The Future of Grand Prix Sailing

The demise of the Audi MedCup for 2012 not only ended one of the most successful and long-running commercial events in sailing, it also led us to ponder the future of high-profile sponsored sailing. Can it actually deliver good value for sponsors?
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The demise of the Audi MedCup for 2012 not only ended one of the most successful and long-running commercial events in sailing, it also led us to ponder the future of high-profile sponsored sailing. Can it actually deliver good value for sponsors? Is it sustainable, and if so, at which levels? And how will it affect the non-grand-prix crowd–does any of this really matter to them?

Grand prix sailing is indeed a game for the rich and super-rich, and always has been, right from its roots in the 19th century. Spectators, sponsors and media interests are secondary to the pursuit of the game on its own merits. Some sponsors are quite happy to associate their brands with this traditional paradigm, and will continue to do so.

Today, though, the technology is also available to show this game to an wider audience, which creates valuable opportunities that can be packaged and sold for sponsorship. Even government money can be lured in with the promise of tourism development, as in Asia, or through incentives like the 10 percent tax break that the Spanish government gives to sailing-related enterprises. This has helped the bottom line of sponsored sailing in these cultures.

Prior to the recession, it proved successful. In 2007, for example, sailing was the third-largest sponsored sport in Europe (behind soccer and motor sports), thanks in large part to the success of the 32nd America’s Cup regatta in Valencia, Spain. This created a massive trickle-down effect for numerous other sailing events and programs, from local levels, where sponsored boats are more the norm than the exception, all the way up to the Audi MedCup, the Volvo Ocean Race and the Barcelona World Race, among others. With burgeoning budgets these events offered new spectator experiences, ranging from race villages at the venues to live TV coverage, mostly on the Internet, but occasionally on broadcast and cable TV as well. In 2007, America’s Cup Management actually made money from the 32nd America’s Cup, which was then dispersed back to the teams. 

Large budgets allow for not only a large internal media staff to push the messaging out, but also invitations and hospitality to prominent media members, who are then obliged to tell the stories that keep readers interested in the show. Unlike most mainstream sports, where a mass audience has already been created through many years of investment by teams, leagues and local governments, minor sports like sailing have to beg, borrow and steal to get attention. This is why America’s Cup 34, even with its U.S. venue and U.S. defender, will have to spend millions to get the attention needed to create value for the team and event sponsors. In the largest media market in the world, the America’s Cup remains small potatoes compared to ball games and NASCAR.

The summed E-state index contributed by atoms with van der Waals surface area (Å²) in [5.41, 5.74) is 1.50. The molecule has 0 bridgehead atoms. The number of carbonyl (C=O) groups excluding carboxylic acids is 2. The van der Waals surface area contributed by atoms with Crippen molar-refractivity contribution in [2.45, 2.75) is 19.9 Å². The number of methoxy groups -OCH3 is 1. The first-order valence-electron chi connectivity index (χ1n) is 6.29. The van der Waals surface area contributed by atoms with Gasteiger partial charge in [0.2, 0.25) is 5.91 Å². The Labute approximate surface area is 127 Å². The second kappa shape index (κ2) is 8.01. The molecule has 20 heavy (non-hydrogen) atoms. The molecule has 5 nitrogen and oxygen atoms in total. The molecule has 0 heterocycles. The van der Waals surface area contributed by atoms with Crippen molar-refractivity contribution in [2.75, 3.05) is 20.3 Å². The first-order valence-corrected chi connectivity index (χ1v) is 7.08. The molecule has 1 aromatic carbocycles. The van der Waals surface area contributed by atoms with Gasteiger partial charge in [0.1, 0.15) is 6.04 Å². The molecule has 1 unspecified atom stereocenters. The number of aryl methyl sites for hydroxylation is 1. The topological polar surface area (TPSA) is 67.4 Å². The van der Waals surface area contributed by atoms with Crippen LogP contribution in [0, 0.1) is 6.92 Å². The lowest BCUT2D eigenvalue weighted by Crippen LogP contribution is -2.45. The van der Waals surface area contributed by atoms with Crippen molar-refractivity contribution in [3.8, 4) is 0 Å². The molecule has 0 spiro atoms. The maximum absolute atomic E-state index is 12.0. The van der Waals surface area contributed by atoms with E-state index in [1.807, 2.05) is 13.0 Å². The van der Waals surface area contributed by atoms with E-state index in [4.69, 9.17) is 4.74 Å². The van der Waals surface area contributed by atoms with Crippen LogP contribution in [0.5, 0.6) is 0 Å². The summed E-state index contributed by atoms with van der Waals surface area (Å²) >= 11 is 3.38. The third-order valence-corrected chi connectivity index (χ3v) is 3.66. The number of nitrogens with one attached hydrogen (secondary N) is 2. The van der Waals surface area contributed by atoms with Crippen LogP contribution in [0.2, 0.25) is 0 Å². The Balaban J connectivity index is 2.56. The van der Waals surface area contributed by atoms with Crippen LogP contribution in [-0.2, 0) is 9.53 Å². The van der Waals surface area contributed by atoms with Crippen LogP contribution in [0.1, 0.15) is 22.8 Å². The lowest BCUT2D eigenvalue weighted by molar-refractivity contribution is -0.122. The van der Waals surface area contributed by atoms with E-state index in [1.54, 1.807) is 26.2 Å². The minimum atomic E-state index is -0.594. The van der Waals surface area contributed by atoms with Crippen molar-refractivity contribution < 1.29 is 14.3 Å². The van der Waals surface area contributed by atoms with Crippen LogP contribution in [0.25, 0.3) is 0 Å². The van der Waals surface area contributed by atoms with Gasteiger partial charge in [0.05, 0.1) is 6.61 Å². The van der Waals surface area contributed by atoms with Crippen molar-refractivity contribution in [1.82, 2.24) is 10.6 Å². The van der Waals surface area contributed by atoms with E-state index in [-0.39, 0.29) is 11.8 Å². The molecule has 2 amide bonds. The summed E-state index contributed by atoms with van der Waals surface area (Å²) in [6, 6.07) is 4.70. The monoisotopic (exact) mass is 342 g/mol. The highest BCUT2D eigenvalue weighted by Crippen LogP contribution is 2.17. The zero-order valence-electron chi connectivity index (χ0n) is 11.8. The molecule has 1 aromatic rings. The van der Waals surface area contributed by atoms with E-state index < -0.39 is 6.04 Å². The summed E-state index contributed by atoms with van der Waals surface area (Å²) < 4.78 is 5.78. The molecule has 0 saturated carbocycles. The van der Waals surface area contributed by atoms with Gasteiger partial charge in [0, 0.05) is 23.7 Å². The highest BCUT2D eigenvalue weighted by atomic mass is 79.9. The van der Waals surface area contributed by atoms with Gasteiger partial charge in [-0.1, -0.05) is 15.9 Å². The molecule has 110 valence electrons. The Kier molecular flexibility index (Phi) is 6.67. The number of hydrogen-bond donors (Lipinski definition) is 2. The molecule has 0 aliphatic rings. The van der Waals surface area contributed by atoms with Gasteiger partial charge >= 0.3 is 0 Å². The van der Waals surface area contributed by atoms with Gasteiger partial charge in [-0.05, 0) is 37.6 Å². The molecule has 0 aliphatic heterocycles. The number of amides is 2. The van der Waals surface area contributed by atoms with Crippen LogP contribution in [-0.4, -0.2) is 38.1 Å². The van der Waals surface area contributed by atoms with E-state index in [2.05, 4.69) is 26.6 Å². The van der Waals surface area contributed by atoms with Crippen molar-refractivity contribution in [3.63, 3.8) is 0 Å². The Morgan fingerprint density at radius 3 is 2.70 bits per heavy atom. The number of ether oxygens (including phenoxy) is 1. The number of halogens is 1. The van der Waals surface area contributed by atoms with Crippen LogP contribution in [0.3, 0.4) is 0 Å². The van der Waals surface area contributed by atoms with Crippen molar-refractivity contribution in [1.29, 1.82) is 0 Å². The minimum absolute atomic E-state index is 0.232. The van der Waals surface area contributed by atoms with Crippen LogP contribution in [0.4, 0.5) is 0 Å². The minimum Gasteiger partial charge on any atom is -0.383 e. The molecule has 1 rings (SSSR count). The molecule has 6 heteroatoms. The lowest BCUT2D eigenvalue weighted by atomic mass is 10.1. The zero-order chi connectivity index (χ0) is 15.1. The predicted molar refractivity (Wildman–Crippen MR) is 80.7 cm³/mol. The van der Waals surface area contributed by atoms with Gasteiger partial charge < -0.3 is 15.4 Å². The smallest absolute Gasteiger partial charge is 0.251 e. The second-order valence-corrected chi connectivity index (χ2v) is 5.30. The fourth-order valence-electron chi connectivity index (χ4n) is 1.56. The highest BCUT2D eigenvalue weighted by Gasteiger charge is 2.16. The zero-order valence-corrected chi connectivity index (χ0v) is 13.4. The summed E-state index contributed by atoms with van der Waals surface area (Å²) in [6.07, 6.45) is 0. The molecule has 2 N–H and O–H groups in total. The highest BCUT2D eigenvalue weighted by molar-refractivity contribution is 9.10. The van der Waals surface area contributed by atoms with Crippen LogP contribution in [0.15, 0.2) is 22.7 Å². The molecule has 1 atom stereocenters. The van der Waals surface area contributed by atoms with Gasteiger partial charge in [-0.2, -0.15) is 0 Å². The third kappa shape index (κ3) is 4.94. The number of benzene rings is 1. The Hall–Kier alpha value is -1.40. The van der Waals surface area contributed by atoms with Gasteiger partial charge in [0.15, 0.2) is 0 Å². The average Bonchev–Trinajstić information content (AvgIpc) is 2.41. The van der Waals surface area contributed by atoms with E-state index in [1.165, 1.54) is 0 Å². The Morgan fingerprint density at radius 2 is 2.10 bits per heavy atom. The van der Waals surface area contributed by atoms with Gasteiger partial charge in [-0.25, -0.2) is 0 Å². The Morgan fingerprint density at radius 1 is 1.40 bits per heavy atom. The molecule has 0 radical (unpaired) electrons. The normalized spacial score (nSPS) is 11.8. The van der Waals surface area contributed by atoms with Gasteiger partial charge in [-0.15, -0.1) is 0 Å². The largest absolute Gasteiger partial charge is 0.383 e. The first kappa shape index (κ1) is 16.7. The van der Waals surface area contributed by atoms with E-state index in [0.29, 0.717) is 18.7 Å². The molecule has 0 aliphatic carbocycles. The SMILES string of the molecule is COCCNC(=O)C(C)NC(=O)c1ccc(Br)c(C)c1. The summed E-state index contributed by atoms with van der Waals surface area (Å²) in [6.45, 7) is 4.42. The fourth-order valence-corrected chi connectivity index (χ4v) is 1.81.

But is this all bad news? Maybe not. For those passionate about the game, the added pressure stimulates creative solutions to make sailing a better “bang-for-the-buck” proposition than other sports. This goes not only for sponsors and spectators, but for sailors as well, where new equipment and formats have been devised to keep the game interesting and exciting.

The new AC format, including the America’s Cup World Series, is one example of this paradigm shift. Another is the rapid growth of match racing. There are now more match race regattas spread among more venues in the United States than ever before, ranging from local Grade 4 all the way up to a new World Match Racing Tour (WMRT) event to be held in Chicago. 

Fast races, no waiting, evenly-matched boats, a simple format, intense sailing and immediate results are all reasons sailors are gravitating to this form of the game. As an added benefit, races held close to shore facilitate access for spectators and the media, where broadcast methods seen on the America’s Cup and MedCup stages can be all be used to help spread the word.

Local regattas have also begun using the tools developed in grand prix sailing to make the game easier and more accessible. Organizing tools such as online registration, documentation and scoring templates have become commonplace, as has a greater awareness of the value of using media resources to promote and publicize events. 

So fear not: There’s still a lot that’s attractive about the grand prix game that will benefit us all.

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